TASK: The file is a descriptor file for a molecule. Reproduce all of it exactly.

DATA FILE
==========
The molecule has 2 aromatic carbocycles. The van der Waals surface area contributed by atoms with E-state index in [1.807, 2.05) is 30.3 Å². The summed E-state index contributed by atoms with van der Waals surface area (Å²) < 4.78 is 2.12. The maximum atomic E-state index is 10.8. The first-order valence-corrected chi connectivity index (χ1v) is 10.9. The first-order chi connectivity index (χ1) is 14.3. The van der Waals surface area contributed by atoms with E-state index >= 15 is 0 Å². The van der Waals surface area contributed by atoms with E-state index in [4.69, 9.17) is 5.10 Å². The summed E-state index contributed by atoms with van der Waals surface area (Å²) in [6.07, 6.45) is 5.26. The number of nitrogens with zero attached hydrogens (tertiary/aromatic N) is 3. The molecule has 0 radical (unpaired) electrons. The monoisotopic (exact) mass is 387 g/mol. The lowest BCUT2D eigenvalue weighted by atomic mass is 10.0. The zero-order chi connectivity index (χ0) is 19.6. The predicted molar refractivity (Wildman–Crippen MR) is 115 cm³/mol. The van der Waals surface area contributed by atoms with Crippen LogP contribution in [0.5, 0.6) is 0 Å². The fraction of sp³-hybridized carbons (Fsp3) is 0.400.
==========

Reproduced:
The molecule has 2 aromatic carbocycles. The van der Waals surface area contributed by atoms with E-state index in [1.807, 2.05) is 30.3 Å². The summed E-state index contributed by atoms with van der Waals surface area (Å²) < 4.78 is 2.12. The maximum atomic E-state index is 10.8. The first-order valence-corrected chi connectivity index (χ1v) is 10.9. The first-order chi connectivity index (χ1) is 14.3. The van der Waals surface area contributed by atoms with E-state index >= 15 is 0 Å². The van der Waals surface area contributed by atoms with E-state index in [4.69, 9.17) is 5.10 Å². The summed E-state index contributed by atoms with van der Waals surface area (Å²) in [6.07, 6.45) is 5.26. The number of nitrogens with zero attached hydrogens (tertiary/aromatic N) is 3. The molecule has 0 radical (unpaired) electrons. The monoisotopic (exact) mass is 387 g/mol. The lowest BCUT2D eigenvalue weighted by atomic mass is 10.0. The zero-order chi connectivity index (χ0) is 19.6. The predicted molar refractivity (Wildman–Crippen MR) is 115 cm³/mol. The van der Waals surface area contributed by atoms with Crippen LogP contribution in [0.5, 0.6) is 0 Å². The fraction of sp³-hybridized carbons (Fsp3) is 0.400.